1924 Pierce-Arrow Touring

1924 Pierce-Arrow Model 33 Seven-Passenger Touring

Offered by Bonhams | Greenwich, Connecticut | June 4, 2017

Photo – Bonhams

Pierce-Arrow cars are instantly recognizable by their headlights that are built in to the front fenders. It’s a styling trademark that would define their cars beginning around 1914 and lasting through the company’s demise in 1938.

The Model 33 was introduced in 1922 and was produced through 1926. It was the first Pierce-Arrow with left hand drive. From its introduction it was the firm’s only model (until it was joined by the shorter wheelbase Model 80 in 1925). Power is provided by a 38 horsepower 6.8-liter straight-six.

The Seven-Passenger Touring body is very nice, especially in this color scheme. This car was saved from the wrecking yard by a famous old car hoarder of the 1930s. The restoration is older, but that just means you can drive it without fear of a few paint chips from errant pebbles. It’s a usable historic car from one of America’s greatest marques and it should bring between $70,000-$80,000. Click here for more info and here for more from this sale.

Update: Somehow not sold at no reserve.

1916 Winton Touring

1916 Winton Six-33 Seven-Passenger Touring

Offered by RM Sotheby’s | Hershey, Pennsylvania | October 9, 2015

Photo - RM Sotheby's

Photo – RM Sotheby’s

Alexander Winton should be one of everyone’s automotive heroes – he’s definitely one of ours. Winton cars were always reliable, attractive, and well-built. The cars deserved to be around a lot longer than 1924, but the marque lived on in one form or another as a producer of engines until the 1960s.

The six-cylinder Winton Model 33 was built between 1916 and 1919. It uses a 5.7-liter straight-six making almost 34 horsepower. Body style could be had just about any way you wanted it and this seven-passenger touring was the largest of the four touring styles offered. It’s great and should bring between $75,000-$100,000. Click here for more info.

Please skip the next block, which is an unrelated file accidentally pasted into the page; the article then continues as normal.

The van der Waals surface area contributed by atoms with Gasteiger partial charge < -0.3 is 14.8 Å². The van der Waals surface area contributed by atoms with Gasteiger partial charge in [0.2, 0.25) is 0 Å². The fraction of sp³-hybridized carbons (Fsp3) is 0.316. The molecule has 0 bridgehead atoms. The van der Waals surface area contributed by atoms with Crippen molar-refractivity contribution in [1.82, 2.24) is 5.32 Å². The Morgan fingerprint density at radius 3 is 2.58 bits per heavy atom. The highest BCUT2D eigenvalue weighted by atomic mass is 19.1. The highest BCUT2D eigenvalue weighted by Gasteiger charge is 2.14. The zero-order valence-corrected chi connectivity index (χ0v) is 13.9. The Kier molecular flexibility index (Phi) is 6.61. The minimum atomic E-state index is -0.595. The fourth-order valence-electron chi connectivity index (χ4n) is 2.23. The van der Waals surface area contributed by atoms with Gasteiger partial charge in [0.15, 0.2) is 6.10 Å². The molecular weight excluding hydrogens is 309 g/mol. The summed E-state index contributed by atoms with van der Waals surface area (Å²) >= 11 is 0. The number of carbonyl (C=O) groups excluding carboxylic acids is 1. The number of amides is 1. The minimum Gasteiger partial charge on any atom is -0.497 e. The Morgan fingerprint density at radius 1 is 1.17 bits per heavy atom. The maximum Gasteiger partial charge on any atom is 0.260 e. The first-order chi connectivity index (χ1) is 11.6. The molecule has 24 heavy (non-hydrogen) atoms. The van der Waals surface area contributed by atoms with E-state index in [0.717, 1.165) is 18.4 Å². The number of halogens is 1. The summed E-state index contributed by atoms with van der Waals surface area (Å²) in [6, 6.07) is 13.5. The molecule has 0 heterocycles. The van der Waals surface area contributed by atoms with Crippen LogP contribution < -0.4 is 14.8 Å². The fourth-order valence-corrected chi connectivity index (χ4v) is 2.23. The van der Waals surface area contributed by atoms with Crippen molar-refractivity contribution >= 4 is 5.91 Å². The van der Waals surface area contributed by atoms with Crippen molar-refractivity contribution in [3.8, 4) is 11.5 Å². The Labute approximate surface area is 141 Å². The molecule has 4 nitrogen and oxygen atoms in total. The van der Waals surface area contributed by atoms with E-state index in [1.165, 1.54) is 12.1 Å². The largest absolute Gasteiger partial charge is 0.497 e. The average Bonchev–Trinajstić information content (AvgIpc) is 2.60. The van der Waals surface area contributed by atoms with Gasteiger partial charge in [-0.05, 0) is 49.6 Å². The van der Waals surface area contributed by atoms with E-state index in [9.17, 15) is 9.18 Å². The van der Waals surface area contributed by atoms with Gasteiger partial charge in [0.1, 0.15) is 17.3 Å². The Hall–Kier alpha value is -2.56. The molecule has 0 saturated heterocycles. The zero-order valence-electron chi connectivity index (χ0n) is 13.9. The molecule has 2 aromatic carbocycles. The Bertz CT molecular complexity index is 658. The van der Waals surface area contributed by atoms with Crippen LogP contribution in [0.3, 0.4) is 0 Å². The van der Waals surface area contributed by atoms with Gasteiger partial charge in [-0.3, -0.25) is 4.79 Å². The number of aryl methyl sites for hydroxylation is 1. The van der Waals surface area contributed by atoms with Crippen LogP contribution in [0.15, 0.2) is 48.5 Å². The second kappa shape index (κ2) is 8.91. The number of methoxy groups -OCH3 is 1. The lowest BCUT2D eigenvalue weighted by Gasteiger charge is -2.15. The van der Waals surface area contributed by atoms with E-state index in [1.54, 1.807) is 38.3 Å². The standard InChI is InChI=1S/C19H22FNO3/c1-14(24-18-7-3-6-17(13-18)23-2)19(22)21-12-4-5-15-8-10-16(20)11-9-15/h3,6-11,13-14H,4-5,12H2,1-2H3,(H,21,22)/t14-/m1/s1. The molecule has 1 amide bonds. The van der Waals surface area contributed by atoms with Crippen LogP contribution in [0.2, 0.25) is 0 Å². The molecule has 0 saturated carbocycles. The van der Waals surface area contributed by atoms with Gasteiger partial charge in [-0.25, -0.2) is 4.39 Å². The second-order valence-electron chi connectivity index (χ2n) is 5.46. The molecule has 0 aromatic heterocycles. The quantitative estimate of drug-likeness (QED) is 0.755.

Update: Sold $74,250.

All-Original Rainier

1908 Rainier Model D 45/50HP Seven-Passenger Touring

Offered by  Bonhams | Philadelphia, Pennsylvania | October 5, 2015

Photo - Bonhams

Photo – Bonhams

Do you find this car to be in terrible shape or in great shape? I guess that’s a matter of perspective. It’s almost 110 years old and although it doesn’t currently run or drive, getting it to that point would win you awards in any preservation class anywhere. Rainier (originally of Flushing, New York, later of Saginaw, Michigan) built cars from 1905 through 1911. It was short-lived, for sure, but the cars were big – and powerful.

The engine in the 1908 and 1909 Model D is a 6.8-liter straight-four making 45/50 horsepower. John T. Rainier’s company was swallowed by General Motors in 1911 but they quickly phased it out in favor of Marquette. This is the only surviving Rainier Model D and it should bring between $250,000-$350,000. Click here for more info.

Update: Sold $253,000.

1907 Stearns Touring

1907 Stearns 60HP Seven-Passenger Touring

Offered by Bonhams | Philadelphia, Pennsylvania | October 5, 2015

Photo - Bonhams

Photo – Bonhams

We will be featuring a Stearns-Knight in a few days. Stearns-Knight is the company that Stearns became in 1912. Stearns started building cars back in 1901 when company founder Frank Stearns wanted to build the best cars in the world. He did it: Stearns cars were big from the get-go and this car is no exception.

This 1907 Stearns is powered by a 8.7-liter straight-six making 60 horsepower. It’s a big car – really big – but it’s perfectly proportioned. It was restored a while ago but looks great. It’s an ex-Harrah car and should sell for between $650,000-$850,000. Click here for more info.

Update: Not sold.